Other Dictionaries: Although MedDRA and WHO Drug are the most commonly used dictionaries for clinical studies and postmarket surveillance, the following list briefly describes a few established but not as widely used dictionaries.

  • WHO ART—WHO Adverse Reactions Terminology is a dictionary
  • COSTART—FDA Coding Symbols for a Thesaurus of Adverse Reaction Terms, has since been replaced by MedDRA.
  • SNOMED CT— College of American Pathologists Systemized Nomenclature of Medicine–Clinical Terms for medical history, treatments and outcomes.
  • ICD-9—WHO in 1977, this dictionary consists of coding for diagnoses and procedures. Updated to ICD-9-CM.
  • ICD-10—WHO in 1992, and while implemented in most of the world, was not adopted in the US. Ooriginally designed to report mortality; modified versions have since been created ICD-10-CM and ICD-10-PCS.

 

Medical Coding Tools and Methods: 

In addition to the actual dictionaries and software applications used to house them, CDM personnel and dictionary users should be familiar with the following tools and methods used in dictionary management.

  1. AutoencodersA programmatically assisted process for matching a reported term to a dictionary term.
  2. Manual CodingManual coding refers to a situation where a person selects an appropriate dictionary entry for each reported term, either in the patient database or in a module of the dictionary application that deals with discrepancies.  Both integrated and standalone manual coding applications must be fully validated according to current regulatory standards. Additional features to consider for a manual coding application are the ability to review coded terms for accuracy and consistency, the ability to query a term when it cannot be coded, audit trails that record the user and date/time a term was coded, and extensive, easy-to-use search capabilities.
  3. Hybrid Approaches to CodingA hybrid approach to coding uses an autoencoder to first automatically code those reported terms that match a dictionary term or that match a term that has previously been coded (i.e., a synonym list). The terms  that are not autoencoded are then manually coded. Many clinical data management systems and standalone coding applications support this hybrid approach to coding.

Overall auto-encoding is a highly recommended practice to facilitate the execution of a dictionary against AEs. Training should include guidelines such as the following:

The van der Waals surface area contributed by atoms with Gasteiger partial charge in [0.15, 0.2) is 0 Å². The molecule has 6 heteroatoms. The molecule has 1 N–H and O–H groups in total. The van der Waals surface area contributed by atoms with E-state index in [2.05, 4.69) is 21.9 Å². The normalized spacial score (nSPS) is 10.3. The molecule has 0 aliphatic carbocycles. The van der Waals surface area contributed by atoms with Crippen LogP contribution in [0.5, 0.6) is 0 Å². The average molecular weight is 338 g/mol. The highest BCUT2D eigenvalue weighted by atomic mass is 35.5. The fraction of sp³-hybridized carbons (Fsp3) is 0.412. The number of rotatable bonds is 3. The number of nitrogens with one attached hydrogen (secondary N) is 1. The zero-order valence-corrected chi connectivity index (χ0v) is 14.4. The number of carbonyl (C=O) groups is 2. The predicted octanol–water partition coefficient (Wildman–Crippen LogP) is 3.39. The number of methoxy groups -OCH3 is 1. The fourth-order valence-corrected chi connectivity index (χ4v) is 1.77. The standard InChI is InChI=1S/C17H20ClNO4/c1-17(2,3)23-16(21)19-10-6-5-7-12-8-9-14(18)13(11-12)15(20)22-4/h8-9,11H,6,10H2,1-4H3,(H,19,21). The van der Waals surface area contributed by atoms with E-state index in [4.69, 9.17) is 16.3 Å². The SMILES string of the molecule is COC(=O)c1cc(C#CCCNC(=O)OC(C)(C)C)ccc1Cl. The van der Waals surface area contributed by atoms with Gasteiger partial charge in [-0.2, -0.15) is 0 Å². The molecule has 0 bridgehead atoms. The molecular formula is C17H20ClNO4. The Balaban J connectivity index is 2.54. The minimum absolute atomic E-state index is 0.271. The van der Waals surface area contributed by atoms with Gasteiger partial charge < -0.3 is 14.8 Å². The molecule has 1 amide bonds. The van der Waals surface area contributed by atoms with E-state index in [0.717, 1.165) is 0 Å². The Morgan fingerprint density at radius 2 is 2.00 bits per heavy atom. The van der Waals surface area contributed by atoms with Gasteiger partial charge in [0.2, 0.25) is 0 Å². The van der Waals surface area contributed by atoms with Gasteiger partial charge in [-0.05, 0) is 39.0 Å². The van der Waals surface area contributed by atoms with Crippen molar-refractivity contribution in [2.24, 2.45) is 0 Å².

• Avoid use of adjectives as initial words (e.g., “weeping wound” may be coded to “crying”; “faint rash” may be coded to “syncope”).
  • Avoid the use of symbols and abbreviations in the AE text, as they may be interpreted differently.
  • Avoid inclusion of severity in the AE text (e.g., “severe headache” in the AE text inhibits auto-encoding; severity should be recorded in the severity field, not the AE text).
  • Ensure that AE text has a clinical meaning (e.g., “bouncing off the walls” and “feeling weird” are difficult to interpret).
  • Ensure that AE text has a clear meaning (e.g., “cold feeling” may be interpreted as “chills” or “flu symptoms”).
  1. Hard-coding: Hard-coding, or coding outside the clinical database, is generally a dangerous practice. Conventionally, many sponsors make use of quotation marks to indicate verbatim text that is passed through by a program to the preferred-term field. Any use of hard-coding requires careful documentation.
  2. Lumping and Splitting: Coders can be categorized into “lumpers” and “splitters.” No universally agreed-upon method exists for handling AE text with more than one event.

When two events are reported in the same text field (e.g., “indigestion and diarrhea”) and splitting is done by the data management staff rather than the site, inconsistencies within the database may result.  Medical judgment may also be inadvertently introduced into the database by the data manager. If the severity of the compound event is recorded as “severe,” the duplication of the attributes of the AE imputes “severe” to the other event(s). However, this outcome may not reflect the physician’s judgment for that particular component of the AE. Coding of AEs has significant impact on the analysis and interpretation of the safety data for a product. The perspective that coding is a clerical function is naïve and risky.